Last year was a decisive year for global development with closely connected events of great importance. We adopted the 2030 Agenda as a plan of action for people, planet and prosperity, we agreed on an ambitious financing for development agenda in Addis, and we reached the landmark Paris agreement.
The Addis Agenda is our joint plan for financing the ambitious sustainable development goals at a time of slow economic growth and increasing need for humanitarian assistance. The main added value of the Addis Agenda is its comprehensiveness, which should also be a guiding principle for our discussions on macroeconomic policy.
With Addis, we set a path for moving from "billions to trillions". We will not get there if we only focus on traditional forms of development finance. Of course, ODA will continue to be important, and must be mobilized. Indeed, my country continues to allocate a full one percent of GNI to development assistance. But ODA can only get us so far. We must work to unleash new forms and new sources of finance, in volumes that far exceed ODA.
This is especially important given the challenging macro-economic environment where low growth, low interest rates and low inflation represents the new "normal" for most countries. Attracting investments is crucial for economic development, but the competition is tough.
In this context, domestic resource mobilization - spurred by private sector led economic growth - will be decisive. This entails more effective tax collections, broadening the tax base and making tax systems work. Low income countries are especially vulnerable to the harmful effects of tax base erosion and profit-shifting.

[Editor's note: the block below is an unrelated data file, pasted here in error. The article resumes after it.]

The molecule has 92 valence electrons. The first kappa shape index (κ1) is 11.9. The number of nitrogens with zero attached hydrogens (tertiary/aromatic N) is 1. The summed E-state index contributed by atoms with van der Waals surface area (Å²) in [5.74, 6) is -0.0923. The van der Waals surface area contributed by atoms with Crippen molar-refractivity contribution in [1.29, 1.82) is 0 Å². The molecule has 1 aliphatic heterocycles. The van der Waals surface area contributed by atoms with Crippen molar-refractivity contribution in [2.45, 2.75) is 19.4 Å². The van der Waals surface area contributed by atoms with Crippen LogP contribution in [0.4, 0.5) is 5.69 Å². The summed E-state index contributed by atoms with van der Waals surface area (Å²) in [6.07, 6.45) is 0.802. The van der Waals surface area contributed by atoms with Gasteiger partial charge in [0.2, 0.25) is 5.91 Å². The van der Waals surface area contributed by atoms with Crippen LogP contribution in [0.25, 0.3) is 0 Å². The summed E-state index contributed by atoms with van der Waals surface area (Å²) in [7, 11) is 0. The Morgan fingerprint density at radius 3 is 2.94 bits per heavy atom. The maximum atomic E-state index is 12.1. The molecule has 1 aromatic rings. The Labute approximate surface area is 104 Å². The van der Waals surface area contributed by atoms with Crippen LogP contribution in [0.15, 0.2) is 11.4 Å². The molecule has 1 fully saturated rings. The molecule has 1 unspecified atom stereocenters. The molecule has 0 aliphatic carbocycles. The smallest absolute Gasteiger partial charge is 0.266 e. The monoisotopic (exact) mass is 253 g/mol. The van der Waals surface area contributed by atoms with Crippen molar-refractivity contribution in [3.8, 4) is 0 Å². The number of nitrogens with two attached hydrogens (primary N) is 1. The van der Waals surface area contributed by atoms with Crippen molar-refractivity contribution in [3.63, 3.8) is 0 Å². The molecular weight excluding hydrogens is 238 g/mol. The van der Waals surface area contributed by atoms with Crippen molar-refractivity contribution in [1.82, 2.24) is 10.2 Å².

Addressing illicit flows of capital is the other side of that same coin. According to some estimates more than 1 trillion USD is lost every year in illicit capital flows in developing countries. That is seven times the volume of development aid. In just a decade, this issue has risen from relative obscurity to become a core development issue, especially at the heels of the Panama Papers. We should not lose this momentum.
Trade is crucial for development. It is worrisome that global growth in trade is lower than the anaemic global economic growth. Global trade must again become an engine of growth. An open, rules-based trading system is good for business. We need to make greater use of trade as a development policy instrument to help integrate the poorest countries into the global economy.
Borrowing is important for financing investment. However, we see signs of debt accumulation and distress in some countries as a result of lower economic activity. The current economic situation makes it all the more important to undertake responsible borrowing and lending. We must safeguard the success of the HIPC initiative in restoring debt sustainability in poorer countries. We should not allow history to repeat itself.
In order to deliver on the SDGs, huge infrastructure financing gaps must be filled, and we need to welcome great initiatives from emerging actors, often in collaboration with multilateral and regional banks.
And last but not least, the need for inclusive growth has become self-evident. Women are half of the world's workforce, and we will not reach our 2030 ambitions without women's economic empowerment and participation. The Addis Agenda got this right. Now we must follow through.